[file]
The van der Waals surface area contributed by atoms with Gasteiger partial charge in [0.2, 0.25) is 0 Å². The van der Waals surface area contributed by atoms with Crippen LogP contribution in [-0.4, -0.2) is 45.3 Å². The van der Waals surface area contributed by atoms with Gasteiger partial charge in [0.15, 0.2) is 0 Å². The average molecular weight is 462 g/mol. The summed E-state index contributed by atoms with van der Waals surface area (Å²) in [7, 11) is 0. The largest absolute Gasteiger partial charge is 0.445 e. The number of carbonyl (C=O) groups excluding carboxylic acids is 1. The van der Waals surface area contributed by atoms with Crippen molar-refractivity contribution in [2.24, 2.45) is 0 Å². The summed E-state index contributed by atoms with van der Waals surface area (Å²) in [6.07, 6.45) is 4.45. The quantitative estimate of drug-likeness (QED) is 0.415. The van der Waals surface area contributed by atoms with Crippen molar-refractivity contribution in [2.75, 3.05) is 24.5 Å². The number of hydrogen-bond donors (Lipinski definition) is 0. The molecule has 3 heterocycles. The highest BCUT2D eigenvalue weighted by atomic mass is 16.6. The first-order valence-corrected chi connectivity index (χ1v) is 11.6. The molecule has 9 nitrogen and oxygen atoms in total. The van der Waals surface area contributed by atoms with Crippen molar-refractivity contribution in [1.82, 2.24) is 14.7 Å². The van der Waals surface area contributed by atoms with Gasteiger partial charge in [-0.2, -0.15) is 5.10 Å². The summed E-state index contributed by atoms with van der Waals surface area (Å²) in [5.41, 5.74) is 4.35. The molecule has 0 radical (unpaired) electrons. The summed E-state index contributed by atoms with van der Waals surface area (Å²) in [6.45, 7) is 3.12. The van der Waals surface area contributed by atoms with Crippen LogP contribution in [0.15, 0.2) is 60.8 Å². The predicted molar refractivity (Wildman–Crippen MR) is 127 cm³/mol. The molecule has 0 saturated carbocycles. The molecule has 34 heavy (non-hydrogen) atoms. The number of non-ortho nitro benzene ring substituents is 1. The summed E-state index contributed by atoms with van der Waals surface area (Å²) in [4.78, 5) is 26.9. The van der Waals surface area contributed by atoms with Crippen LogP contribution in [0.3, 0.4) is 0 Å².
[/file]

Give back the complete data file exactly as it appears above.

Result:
The van der Waals surface area contributed by atoms with Gasteiger partial charge in [0.2, 0.25) is 0 Å². The van der Waals surface area contributed by atoms with Crippen LogP contribution in [-0.4, -0.2) is 45.3 Å². The van der Waals surface area contributed by atoms with Gasteiger partial charge in [0.15, 0.2) is 0 Å². The average molecular weight is 462 g/mol. The summed E-state index contributed by atoms with van der Waals surface area (Å²) in [7, 11) is 0. The largest absolute Gasteiger partial charge is 0.445 e. The number of carbonyl (C=O) groups excluding carboxylic acids is 1. The van der Waals surface area contributed by atoms with Crippen molar-refractivity contribution in [2.24, 2.45) is 0 Å². The summed E-state index contributed by atoms with van der Waals surface area (Å²) in [6.07, 6.45) is 4.45. The quantitative estimate of drug-likeness (QED) is 0.415. The van der Waals surface area contributed by atoms with Crippen molar-refractivity contribution in [2.75, 3.05) is 24.5 Å². The number of hydrogen-bond donors (Lipinski definition) is 0. The molecule has 3 heterocycles. The highest BCUT2D eigenvalue weighted by atomic mass is 16.6. The first-order valence-corrected chi connectivity index (χ1v) is 11.6. The molecule has 9 nitrogen and oxygen atoms in total. The van der Waals surface area contributed by atoms with Crippen molar-refractivity contribution in [1.82, 2.24) is 14.7 Å². The van der Waals surface area contributed by atoms with Gasteiger partial charge in [-0.2, -0.15) is 5.10 Å². The summed E-state index contributed by atoms with van der Waals surface area (Å²) in [5.41, 5.74) is 4.35. The molecule has 0 radical (unpaired) electrons. The summed E-state index contributed by atoms with van der Waals surface area (Å²) in [6.45, 7) is 3.12. The van der Waals surface area contributed by atoms with Crippen LogP contribution in [0.15, 0.2) is 60.8 Å². The predicted molar refractivity (Wildman–Crippen MR) is 127 cm³/mol. The molecule has 0 saturated carbocycles. The molecule has 34 heavy (non-hydrogen) atoms. The number of non-ortho nitro benzene ring substituents is 1. The summed E-state index contributed by atoms with van der Waals surface area (Å²) in [4.78, 5) is 26.9. The van der Waals surface area contributed by atoms with Crippen LogP contribution in [0.3, 0.4) is 0 Å².